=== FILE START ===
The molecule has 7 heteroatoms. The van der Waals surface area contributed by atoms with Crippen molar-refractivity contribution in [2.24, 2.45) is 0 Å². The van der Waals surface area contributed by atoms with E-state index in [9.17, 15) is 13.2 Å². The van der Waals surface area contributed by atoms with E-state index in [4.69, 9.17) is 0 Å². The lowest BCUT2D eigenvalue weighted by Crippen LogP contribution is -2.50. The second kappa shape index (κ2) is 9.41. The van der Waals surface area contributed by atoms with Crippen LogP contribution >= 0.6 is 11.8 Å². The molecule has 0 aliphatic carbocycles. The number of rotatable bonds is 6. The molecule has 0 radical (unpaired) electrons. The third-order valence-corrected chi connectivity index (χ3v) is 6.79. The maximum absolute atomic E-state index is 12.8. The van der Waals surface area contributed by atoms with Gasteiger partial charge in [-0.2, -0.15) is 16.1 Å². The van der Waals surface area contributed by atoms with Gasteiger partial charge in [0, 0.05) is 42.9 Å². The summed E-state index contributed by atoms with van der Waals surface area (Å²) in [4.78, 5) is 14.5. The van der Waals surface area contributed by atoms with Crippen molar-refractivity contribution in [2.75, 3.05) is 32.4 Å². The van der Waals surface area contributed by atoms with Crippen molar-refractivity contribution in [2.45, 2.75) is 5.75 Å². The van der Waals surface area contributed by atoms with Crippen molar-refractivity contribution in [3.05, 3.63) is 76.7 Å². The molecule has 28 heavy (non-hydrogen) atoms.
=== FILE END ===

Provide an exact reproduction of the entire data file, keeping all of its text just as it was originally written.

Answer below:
The molecule has 7 heteroatoms. The van der Waals surface area contributed by atoms with Crippen molar-refractivity contribution in [2.24, 2.45) is 0 Å². The van der Waals surface area contributed by atoms with E-state index in [9.17, 15) is 13.2 Å². The van der Waals surface area contributed by atoms with E-state index in [4.69, 9.17) is 0 Å². The lowest BCUT2D eigenvalue weighted by Crippen LogP contribution is -2.50. The second kappa shape index (κ2) is 9.41. The van der Waals surface area contributed by atoms with Crippen LogP contribution >= 0.6 is 11.8 Å². The molecule has 0 aliphatic carbocycles. The number of rotatable bonds is 6. The molecule has 0 radical (unpaired) electrons. The third-order valence-corrected chi connectivity index (χ3v) is 6.79. The maximum absolute atomic E-state index is 12.8. The van der Waals surface area contributed by atoms with Gasteiger partial charge in [-0.2, -0.15) is 16.1 Å². The van der Waals surface area contributed by atoms with Gasteiger partial charge in [0, 0.05) is 42.9 Å². The summed E-state index contributed by atoms with van der Waals surface area (Å²) in [4.78, 5) is 14.5. The van der Waals surface area contributed by atoms with Crippen molar-refractivity contribution in [2.75, 3.05) is 32.4 Å². The van der Waals surface area contributed by atoms with Crippen molar-refractivity contribution in [2.45, 2.75) is 5.75 Å². The van der Waals surface area contributed by atoms with Crippen molar-refractivity contribution in [3.05, 3.63) is 76.7 Å². The molecule has 28 heavy (non-hydrogen) atoms.